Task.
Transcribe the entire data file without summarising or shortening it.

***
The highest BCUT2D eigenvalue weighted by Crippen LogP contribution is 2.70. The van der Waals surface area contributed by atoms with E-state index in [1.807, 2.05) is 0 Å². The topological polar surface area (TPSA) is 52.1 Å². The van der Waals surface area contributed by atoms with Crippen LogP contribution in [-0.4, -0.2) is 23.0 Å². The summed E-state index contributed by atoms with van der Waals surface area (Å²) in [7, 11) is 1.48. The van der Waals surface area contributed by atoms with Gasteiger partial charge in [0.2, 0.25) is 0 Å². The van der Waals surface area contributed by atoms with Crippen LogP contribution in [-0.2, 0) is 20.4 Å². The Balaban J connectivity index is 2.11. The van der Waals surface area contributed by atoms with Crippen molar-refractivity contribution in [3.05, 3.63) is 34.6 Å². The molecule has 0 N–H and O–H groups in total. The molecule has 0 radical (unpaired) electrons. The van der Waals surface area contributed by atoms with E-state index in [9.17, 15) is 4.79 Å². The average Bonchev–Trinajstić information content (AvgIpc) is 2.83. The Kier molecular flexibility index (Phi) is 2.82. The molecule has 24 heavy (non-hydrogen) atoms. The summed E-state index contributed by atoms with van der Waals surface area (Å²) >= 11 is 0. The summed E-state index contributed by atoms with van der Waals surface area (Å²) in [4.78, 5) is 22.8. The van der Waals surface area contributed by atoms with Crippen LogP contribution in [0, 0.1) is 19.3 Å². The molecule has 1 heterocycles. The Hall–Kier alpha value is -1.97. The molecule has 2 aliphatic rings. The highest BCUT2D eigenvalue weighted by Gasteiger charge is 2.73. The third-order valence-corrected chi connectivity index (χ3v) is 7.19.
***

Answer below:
The highest BCUT2D eigenvalue weighted by Crippen LogP contribution is 2.70. The van der Waals surface area contributed by atoms with E-state index in [1.807, 2.05) is 0 Å². The topological polar surface area (TPSA) is 52.1 Å². The van der Waals surface area contributed by atoms with Crippen LogP contribution in [-0.4, -0.2) is 23.0 Å². The summed E-state index contributed by atoms with van der Waals surface area (Å²) in [7, 11) is 1.48. The van der Waals surface area contributed by atoms with Gasteiger partial charge in [0.2, 0.25) is 0 Å². The van der Waals surface area contributed by atoms with Crippen LogP contribution in [-0.2, 0) is 20.4 Å². The Balaban J connectivity index is 2.11. The van der Waals surface area contributed by atoms with Crippen molar-refractivity contribution in [3.05, 3.63) is 34.6 Å². The molecule has 0 N–H and O–H groups in total. The molecule has 0 radical (unpaired) electrons. The van der Waals surface area contributed by atoms with E-state index in [9.17, 15) is 4.79 Å². The average Bonchev–Trinajstić information content (AvgIpc) is 2.83. The Kier molecular flexibility index (Phi) is 2.82. The molecule has 24 heavy (non-hydrogen) atoms. The summed E-state index contributed by atoms with van der Waals surface area (Å²) >= 11 is 0. The summed E-state index contributed by atoms with van der Waals surface area (Å²) in [4.78, 5) is 22.8. The van der Waals surface area contributed by atoms with Crippen LogP contribution in [0, 0.1) is 19.3 Å². The molecule has 1 heterocycles. The Hall–Kier alpha value is -1.97. The molecule has 2 aliphatic rings. The highest BCUT2D eigenvalue weighted by Gasteiger charge is 2.73. The third-order valence-corrected chi connectivity index (χ3v) is 7.19.